After the liberation of east Zangezur, the Ministry of Ecology of Azerbaijan conducted monitoring in the river and discovered that the level of pollution of the Okchuchay River is higher than other border rivers.
The amount of nickel is seven times higher than the norm, iron four times and copper-molybdenum compound two times higher. According to an evaluation by the U.N. Economic and Social Council (ECOSOC) dating back to 2007, the ecological and chemical status of the Okchuchay River system is “not satisfactory for aquatic life … Industrial activities are the main pressure factor.”
Data from Armenia’s Ministry of Ecology proves this. According to data, the Okchuchay is one of Armenia’s most polluted rivers and has been classified as Class 5 in terms of pollution, the highest possible level. Research by Armenian experts (A. V. Gabrielyan, G. A. Shahnazaryan and S. H. Minasyan, 2018) found that the root causes of the river’s pollution were lack of management and planning, poor operating experience and inadequate waste management.
All the research results above were confirmed during a period of management by a German company. Most of ZCMC’s shares (60%) belonged to Germany’s CRONIMET Mining AG until 2019. Meanwhile, the managing partner of CRONIMET, 83-year-old Gunter Pilarsky, has a close connection with Armenia and has served as an honorary consul of Armenia in the German state of Baden-Württemberg since 2006.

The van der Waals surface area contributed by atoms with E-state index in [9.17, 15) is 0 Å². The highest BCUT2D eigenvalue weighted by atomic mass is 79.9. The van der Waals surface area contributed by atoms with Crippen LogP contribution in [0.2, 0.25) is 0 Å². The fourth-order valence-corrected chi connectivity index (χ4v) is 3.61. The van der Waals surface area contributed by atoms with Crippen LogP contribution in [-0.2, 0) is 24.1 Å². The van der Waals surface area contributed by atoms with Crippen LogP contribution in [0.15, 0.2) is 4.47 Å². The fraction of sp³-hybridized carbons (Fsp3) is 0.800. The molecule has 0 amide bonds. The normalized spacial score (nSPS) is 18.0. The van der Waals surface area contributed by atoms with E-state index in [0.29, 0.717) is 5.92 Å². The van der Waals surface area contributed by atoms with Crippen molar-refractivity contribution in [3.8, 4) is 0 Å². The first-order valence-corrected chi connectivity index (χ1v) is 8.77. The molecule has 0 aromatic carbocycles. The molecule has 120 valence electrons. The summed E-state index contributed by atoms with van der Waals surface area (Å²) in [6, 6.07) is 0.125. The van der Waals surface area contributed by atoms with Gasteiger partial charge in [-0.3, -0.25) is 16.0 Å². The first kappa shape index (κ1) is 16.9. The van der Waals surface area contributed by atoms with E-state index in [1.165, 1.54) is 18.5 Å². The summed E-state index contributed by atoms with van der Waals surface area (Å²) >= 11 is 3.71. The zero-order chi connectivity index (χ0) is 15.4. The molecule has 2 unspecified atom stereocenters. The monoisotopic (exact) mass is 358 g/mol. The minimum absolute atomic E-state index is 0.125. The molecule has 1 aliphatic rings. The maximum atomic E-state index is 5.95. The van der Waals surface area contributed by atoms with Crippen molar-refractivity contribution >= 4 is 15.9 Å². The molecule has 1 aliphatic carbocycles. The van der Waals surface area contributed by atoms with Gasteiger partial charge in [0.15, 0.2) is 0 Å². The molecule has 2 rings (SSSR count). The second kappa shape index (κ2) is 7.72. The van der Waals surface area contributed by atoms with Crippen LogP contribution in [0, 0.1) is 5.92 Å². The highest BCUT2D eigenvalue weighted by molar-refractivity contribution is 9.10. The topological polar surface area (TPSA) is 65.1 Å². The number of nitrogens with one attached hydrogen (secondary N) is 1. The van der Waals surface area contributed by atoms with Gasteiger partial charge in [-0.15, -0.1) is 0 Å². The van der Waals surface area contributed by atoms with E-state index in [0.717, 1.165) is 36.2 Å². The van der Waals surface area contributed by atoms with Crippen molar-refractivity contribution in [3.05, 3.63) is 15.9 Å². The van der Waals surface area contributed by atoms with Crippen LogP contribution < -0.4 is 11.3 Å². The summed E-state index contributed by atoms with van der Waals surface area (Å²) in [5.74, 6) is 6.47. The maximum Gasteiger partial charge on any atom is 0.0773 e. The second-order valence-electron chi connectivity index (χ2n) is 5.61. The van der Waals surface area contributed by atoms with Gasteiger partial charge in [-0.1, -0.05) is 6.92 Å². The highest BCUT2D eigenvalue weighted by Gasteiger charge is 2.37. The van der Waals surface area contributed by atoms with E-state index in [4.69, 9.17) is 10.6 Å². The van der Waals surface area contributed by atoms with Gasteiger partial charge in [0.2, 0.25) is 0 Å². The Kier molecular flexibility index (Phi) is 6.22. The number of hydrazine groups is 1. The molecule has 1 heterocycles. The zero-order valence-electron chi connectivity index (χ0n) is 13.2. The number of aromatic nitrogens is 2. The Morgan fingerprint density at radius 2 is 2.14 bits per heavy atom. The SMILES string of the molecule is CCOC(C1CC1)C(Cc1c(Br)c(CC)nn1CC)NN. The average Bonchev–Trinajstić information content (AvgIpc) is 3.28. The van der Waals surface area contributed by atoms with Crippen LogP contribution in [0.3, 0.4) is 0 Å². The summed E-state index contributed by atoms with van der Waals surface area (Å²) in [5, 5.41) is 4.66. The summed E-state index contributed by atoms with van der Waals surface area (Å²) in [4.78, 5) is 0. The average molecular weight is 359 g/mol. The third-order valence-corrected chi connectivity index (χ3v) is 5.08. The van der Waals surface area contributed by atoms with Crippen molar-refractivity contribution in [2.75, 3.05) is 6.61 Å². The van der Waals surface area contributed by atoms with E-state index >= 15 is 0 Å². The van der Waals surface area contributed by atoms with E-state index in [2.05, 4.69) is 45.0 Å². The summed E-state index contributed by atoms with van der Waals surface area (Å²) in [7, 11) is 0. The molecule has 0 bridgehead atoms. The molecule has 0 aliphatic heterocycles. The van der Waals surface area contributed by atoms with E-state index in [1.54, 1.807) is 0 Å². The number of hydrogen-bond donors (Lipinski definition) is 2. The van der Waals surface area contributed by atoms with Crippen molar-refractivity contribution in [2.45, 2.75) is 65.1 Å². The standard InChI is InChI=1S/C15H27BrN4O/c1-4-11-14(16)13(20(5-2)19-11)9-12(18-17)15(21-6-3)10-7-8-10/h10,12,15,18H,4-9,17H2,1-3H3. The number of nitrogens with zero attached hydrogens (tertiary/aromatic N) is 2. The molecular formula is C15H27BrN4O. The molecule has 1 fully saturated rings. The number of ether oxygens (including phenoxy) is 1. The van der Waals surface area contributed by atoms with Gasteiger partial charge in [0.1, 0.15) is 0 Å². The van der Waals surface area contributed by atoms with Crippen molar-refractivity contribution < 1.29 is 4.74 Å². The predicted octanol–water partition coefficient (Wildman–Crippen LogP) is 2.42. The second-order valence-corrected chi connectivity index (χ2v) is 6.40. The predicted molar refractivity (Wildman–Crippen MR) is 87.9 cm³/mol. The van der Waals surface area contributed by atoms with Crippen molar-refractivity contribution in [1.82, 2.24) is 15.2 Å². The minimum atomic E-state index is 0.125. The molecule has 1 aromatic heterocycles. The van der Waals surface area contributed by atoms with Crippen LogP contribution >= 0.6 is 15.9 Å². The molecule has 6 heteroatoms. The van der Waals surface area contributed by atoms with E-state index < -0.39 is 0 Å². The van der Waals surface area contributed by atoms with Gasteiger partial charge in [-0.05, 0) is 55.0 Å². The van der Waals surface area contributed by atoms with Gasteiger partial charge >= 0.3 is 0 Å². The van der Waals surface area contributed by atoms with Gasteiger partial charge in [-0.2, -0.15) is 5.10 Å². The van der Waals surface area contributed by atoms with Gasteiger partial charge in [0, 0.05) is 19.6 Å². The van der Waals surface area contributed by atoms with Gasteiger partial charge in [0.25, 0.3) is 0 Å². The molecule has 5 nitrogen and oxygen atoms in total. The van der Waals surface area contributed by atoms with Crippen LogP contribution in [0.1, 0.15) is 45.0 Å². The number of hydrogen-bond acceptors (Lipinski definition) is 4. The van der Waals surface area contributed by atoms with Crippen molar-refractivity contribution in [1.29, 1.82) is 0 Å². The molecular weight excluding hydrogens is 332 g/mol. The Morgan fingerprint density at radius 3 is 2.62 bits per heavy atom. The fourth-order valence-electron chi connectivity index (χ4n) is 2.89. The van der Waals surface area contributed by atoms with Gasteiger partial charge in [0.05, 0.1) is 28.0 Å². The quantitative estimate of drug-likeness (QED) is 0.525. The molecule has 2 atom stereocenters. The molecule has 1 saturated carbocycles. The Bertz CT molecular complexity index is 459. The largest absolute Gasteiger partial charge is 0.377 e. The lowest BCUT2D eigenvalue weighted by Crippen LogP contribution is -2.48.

Pilarsky’s name also appears on a list of Armenia’s paid lobbyists in Germany. According to The USA Tribune, until the autumn of 2020, Germany was one the main countries where Armenian lobbying organizations were engaged in attracting corrupt lawmakers.
Threat to the biological security
Water pollution has altered the river’s ecosystem; many fish species have been killed and some have disappeared altogether. The metals discharged into the Okchuchay pollute not only the river itself but also other nearby rivers. The Okchuchay flows directly into the Aras River, the second largest river of the South Caucasus, thus it is directly affected by the pollution from the Okchuchay.